The Bronze Medal

15 notes  |  July 12th, 2014
My sister got married yesterday, and since it was 7-11, we stopped to get free slurpees on the way to the wedding. Someone driving by saw us and took this photo, which my sister’s friend found on Instagram today.

My sister got married yesterday, and since it was 7-11, we stopped to get free slurpees on the way to the wedding. Someone driving by saw us and took this photo, which my sister’s friend found on Instagram today.

23,298 notes  |  April 9th, 2014

losertakesall:

for misterbrainley

(Source: doctaaaaaaaaaaaaaaaaaaaaaaa)

4 notes  |  February 20th, 2014
I’m just gonna write “hockey” on a dollar and leave it next to these jars.

I’m just gonna write “hockey” on a dollar and leave it next to these jars.

6 notes  |  February 13th, 2014

And what next, he asked, to which I had no answer. New subjects, I told him, and new verbs. I had no idea what those would involve, I admitted, but my days would have something like a new vocabulary.

— Chloe Aridjis, Asunder

6 notes  |  January 22nd, 2014

We respect your privacy. And we are not going to peek into your emails anymore. You can consider this an early birthday present, which you are receiving two days before the surprise party at Red Lobster that your family has been planning via Gchat conversations for the past two weeks.”

32 notes  |  January 2nd, 2014
Yeah, but does your library have a milk carton igloo?

Yeah, but does your library have a milk carton igloo?

31 notes  |  December 24th, 2013

Unlikely truths are useful and life is full of them, far more than the very worst of novels, no novel would ever dare give houseroom to the infinite number of chances and coincidences that can occur in a single lifetime, let alone all those that have already occurred and continue to occur. It’s quite shameful the way reality imposes no limits on itself.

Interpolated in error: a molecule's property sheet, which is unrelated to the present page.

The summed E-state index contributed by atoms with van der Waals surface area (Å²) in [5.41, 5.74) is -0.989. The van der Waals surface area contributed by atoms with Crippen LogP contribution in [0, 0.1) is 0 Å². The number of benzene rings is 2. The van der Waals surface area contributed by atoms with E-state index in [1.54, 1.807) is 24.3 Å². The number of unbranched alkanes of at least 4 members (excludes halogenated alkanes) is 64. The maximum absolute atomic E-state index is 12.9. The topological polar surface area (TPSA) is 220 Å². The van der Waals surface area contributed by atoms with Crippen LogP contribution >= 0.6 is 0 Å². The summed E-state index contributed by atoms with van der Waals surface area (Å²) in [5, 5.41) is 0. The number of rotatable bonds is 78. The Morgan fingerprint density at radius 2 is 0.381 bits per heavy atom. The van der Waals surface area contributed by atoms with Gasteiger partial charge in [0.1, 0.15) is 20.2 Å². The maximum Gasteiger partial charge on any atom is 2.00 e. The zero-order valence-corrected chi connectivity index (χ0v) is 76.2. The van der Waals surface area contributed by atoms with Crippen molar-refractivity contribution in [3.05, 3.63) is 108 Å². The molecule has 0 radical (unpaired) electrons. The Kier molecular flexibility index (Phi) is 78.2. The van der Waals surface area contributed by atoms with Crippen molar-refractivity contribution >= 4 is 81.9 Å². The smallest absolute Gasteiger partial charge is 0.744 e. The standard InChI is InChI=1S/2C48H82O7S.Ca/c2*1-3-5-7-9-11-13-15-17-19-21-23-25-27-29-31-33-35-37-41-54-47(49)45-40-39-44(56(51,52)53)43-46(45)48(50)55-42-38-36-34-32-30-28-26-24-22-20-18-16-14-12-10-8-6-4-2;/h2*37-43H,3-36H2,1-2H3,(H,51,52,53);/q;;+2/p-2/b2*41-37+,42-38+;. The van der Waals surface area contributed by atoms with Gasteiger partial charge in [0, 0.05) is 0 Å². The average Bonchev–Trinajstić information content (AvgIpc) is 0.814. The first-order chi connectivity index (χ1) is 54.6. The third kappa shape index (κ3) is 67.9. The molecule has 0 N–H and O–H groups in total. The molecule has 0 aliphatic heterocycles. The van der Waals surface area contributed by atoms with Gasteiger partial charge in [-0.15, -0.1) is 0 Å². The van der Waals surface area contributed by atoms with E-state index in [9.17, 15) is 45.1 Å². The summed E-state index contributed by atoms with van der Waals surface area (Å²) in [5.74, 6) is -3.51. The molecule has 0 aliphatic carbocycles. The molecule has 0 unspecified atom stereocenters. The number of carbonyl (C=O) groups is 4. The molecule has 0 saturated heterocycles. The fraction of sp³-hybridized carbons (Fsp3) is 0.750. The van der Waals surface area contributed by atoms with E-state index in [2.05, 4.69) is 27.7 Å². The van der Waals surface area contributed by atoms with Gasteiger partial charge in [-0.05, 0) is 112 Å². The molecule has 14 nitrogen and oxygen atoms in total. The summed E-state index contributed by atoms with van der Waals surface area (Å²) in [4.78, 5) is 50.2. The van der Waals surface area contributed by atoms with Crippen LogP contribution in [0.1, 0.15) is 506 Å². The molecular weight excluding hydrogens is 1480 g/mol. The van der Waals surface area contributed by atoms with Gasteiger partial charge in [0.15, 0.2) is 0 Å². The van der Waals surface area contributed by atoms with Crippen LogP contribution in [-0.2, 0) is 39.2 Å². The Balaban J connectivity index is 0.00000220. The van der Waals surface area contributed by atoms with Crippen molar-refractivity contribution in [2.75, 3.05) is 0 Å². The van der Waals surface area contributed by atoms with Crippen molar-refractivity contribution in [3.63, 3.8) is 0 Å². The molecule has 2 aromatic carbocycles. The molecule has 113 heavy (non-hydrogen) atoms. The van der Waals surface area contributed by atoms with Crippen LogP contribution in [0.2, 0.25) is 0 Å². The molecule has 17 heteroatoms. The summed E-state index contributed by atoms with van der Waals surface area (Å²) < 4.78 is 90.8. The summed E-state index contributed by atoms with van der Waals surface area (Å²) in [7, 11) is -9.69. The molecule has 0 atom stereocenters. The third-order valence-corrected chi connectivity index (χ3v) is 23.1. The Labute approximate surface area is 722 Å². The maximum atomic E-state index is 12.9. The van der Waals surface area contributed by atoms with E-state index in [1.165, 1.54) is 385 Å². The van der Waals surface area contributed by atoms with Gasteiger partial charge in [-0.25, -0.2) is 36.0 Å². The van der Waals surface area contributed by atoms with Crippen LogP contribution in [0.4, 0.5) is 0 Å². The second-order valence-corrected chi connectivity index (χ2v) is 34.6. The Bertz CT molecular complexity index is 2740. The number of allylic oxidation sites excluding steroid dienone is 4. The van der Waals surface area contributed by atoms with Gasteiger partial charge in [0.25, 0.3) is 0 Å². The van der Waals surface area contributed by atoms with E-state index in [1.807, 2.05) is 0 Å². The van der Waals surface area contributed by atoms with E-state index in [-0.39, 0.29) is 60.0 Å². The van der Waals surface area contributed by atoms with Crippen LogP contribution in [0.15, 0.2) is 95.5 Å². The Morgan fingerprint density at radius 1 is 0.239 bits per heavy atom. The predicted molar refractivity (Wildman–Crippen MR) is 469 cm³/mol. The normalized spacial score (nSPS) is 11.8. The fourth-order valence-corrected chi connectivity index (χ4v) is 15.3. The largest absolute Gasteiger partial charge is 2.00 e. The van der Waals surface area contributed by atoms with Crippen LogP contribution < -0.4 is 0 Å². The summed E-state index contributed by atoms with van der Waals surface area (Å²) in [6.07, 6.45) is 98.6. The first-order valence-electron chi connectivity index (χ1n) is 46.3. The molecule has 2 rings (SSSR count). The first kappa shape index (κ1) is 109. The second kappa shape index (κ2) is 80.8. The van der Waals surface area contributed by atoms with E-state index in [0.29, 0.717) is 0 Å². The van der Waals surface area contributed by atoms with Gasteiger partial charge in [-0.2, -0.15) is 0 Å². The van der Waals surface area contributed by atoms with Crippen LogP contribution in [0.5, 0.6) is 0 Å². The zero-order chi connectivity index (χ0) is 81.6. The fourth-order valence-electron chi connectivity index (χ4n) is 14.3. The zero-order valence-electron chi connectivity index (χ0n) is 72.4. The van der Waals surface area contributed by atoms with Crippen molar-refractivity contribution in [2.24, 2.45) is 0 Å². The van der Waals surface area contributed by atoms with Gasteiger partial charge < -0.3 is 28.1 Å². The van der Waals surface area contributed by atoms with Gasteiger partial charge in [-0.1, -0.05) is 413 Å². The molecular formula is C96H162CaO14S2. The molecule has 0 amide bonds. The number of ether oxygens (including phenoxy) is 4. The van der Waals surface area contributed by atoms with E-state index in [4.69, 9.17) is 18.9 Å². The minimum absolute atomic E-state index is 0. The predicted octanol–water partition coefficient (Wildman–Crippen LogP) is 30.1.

— Javier Marias, The Infatuations. (via paperbackgirl)

18 notes  |  November 20th, 2013

But really good artists had lots of empty in their paintings or whatever they did. They left everything out, or most things anyway, but suggested something, so that she could take her own things into the painting, and the best art of all was when she didn’t really know what she was taking in with her, but it felt right, and when she looked at that art and took herself into it she felt amazing.

— Keith Ridgway, Hawthorn & Child

8 notes  |  November 19th, 2013
Our Lincoln impersonator is a bit confused by the library’s automated book sorter.

Our Lincoln impersonator is a bit confused by the library’s automated book sorter.

25 notes  |  November 7th, 2013

Paul Simon was joking that his upcoming tour with Sting should be called "The Sound of Every Breath". My coworkers and I thought of some other options at lunch today: 

"50 Ways to Leave Your Englishman in New York"

"You Can Call Me Roxanne"

"Don’t Stand So Close to Me and Julio Down By the Schoolyard."

68 notes  |  November 3rd, 2013

If a painting really works down in your heart and changes the way you see, and think, and feel, you don’t think, “oh, I love this painting because it’s universal.” “I love this painting because it speaks to all mankind.” That’s not the reason anyone loves a piece of art. It’s a secret whisper from an alleyway. Psst, you. Hey kid. Yes you.

— Donna Tartt, The Goldfinch

7 notes  |  October 13th, 2013

We have had enough of a story to settle into; events have taken place; relationships have been developed or shattered; people have died, or simply grown up; and then there is one step more, that Munrovian step, that takes the story suddenly to a new place. Then, instead of leaving us there, reeling, astounded by the shift—as a lesser writer might—Alice gently carries us forward, through the revelation, through the surprise or shock of it, to some kind of understanding, some acceptance, whether rueful or joyful. Nothing is neatly wrapped up, but we are shown a path through the wilderness.

— Deborah Treisman, on Alice Munro.